Cocoa's version of OPEC in West Africa
The world’s top cocoa producers have long been at the mercy of traders ...
... who set cocoa prices thousands of miles away in London and New York. Now the producers are trying to do something about it. West African neighbors Ivory Coast and Ghana, which grow about 60 percent of the world’s cocoa, have outlined wide-ranging plans to cooperate on production and marketing in hopes of gaining more influence over global prices. But some industry analysts remain skeptical.
Ivory Coast and Ghana, which together supply about 60 percent of the world’s cocoa, will start coordinating their sales of the beans as part of efforts to exert more influence on the market by coordinating their farmers’ price announcements for the new season that starts in October. If they can achieve that, analysts say it will bode well for other, more ambitious plans to coordinate bean sales and manage exports.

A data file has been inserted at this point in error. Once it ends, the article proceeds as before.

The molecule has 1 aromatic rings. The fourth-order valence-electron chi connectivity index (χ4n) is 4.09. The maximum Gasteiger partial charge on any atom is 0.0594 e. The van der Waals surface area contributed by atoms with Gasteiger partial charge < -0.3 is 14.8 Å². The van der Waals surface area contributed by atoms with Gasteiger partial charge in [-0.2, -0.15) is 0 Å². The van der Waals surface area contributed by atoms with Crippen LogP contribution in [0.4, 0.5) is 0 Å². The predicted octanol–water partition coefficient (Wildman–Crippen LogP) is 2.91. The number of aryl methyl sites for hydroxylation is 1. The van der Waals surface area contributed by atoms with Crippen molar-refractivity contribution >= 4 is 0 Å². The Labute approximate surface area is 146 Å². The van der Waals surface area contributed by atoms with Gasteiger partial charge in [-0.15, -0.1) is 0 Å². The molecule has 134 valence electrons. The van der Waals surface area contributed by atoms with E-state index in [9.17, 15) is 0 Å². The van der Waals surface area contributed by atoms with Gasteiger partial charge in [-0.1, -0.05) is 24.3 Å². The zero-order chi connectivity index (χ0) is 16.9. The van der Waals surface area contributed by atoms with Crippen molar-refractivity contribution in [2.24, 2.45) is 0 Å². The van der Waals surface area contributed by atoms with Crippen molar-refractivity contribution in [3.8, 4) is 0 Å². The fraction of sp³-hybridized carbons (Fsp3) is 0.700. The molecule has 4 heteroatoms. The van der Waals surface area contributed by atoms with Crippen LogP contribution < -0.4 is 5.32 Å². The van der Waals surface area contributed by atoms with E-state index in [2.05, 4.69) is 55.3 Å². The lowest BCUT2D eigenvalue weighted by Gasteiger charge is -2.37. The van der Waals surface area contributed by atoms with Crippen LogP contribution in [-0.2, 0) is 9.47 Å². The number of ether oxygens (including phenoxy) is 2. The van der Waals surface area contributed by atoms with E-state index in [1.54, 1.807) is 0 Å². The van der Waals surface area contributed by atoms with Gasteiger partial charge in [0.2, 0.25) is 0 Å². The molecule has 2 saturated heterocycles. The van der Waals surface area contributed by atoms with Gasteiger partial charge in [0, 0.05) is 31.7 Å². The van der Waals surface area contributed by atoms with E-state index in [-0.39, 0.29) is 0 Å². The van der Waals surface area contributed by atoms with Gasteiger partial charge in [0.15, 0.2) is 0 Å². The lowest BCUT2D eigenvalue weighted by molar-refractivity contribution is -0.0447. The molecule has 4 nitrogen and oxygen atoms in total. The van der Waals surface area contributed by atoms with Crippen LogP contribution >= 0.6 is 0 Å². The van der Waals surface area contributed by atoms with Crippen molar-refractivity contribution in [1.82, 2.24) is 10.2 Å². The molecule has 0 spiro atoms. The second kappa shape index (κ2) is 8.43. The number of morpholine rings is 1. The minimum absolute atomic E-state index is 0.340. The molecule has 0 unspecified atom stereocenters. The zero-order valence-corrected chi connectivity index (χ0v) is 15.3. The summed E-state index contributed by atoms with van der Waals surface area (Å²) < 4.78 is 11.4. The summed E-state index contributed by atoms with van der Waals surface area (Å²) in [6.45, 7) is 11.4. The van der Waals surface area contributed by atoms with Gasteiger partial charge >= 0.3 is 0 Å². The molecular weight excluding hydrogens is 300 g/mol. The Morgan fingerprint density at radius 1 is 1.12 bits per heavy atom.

What’s the strategy?
To regulate global supply and grab more of the profit from the chocolate-making value chain, Ghana and Ivory Coast say that by coordinating production levels, the will bring their sales policies closer together and make sure that more of the crop is processed locally before it’s shipped out.
They’ll also build warehouses to hold surplus beans and increase spending on marketing in an effort to boost consumption of the chocolate ingredient in their own region and in other emerging markets.